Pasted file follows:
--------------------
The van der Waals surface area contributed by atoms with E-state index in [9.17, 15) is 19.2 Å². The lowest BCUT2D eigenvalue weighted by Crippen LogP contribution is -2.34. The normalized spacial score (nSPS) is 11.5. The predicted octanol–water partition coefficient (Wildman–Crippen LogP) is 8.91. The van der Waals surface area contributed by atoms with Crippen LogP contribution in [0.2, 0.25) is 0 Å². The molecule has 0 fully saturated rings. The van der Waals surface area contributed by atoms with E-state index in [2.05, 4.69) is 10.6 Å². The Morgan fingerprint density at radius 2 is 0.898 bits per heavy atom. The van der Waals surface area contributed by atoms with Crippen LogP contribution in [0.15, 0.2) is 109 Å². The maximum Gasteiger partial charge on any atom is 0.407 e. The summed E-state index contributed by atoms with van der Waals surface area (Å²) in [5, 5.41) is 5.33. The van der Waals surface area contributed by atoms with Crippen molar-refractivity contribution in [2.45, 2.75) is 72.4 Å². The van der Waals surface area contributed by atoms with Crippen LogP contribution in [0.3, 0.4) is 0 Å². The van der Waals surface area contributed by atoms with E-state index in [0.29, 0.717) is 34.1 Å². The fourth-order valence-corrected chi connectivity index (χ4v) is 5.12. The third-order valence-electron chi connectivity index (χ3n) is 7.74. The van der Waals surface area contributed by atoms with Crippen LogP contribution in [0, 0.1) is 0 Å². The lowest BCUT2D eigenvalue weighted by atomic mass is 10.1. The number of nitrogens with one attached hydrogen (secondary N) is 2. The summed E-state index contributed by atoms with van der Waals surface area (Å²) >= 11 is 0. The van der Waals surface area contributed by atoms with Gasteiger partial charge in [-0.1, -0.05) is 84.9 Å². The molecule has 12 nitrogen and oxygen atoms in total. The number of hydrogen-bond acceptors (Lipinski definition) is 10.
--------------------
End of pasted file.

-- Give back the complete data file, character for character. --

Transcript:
The van der Waals surface area contributed by atoms with E-state index in [9.17, 15) is 19.2 Å². The lowest BCUT2D eigenvalue weighted by Crippen LogP contribution is -2.34. The normalized spacial score (nSPS) is 11.5. The predicted octanol–water partition coefficient (Wildman–Crippen LogP) is 8.91. The van der Waals surface area contributed by atoms with Crippen LogP contribution in [0.2, 0.25) is 0 Å². The molecule has 0 fully saturated rings. The van der Waals surface area contributed by atoms with E-state index in [2.05, 4.69) is 10.6 Å². The Morgan fingerprint density at radius 2 is 0.898 bits per heavy atom. The van der Waals surface area contributed by atoms with Crippen LogP contribution in [0.15, 0.2) is 109 Å². The maximum Gasteiger partial charge on any atom is 0.407 e. The summed E-state index contributed by atoms with van der Waals surface area (Å²) in [5, 5.41) is 5.33. The van der Waals surface area contributed by atoms with Crippen molar-refractivity contribution in [2.45, 2.75) is 72.4 Å². The van der Waals surface area contributed by atoms with Crippen LogP contribution in [0.3, 0.4) is 0 Å². The van der Waals surface area contributed by atoms with E-state index in [0.29, 0.717) is 34.1 Å². The fourth-order valence-corrected chi connectivity index (χ4v) is 5.12. The third-order valence-electron chi connectivity index (χ3n) is 7.74. The van der Waals surface area contributed by atoms with Crippen LogP contribution in [0, 0.1) is 0 Å². The lowest BCUT2D eigenvalue weighted by atomic mass is 10.1. The number of nitrogens with one attached hydrogen (secondary N) is 2. The summed E-state index contributed by atoms with van der Waals surface area (Å²) >= 11 is 0. The van der Waals surface area contributed by atoms with Gasteiger partial charge in [-0.1, -0.05) is 84.9 Å². The molecule has 12 nitrogen and oxygen atoms in total. The number of hydrogen-bond acceptors (Lipinski definition) is 10.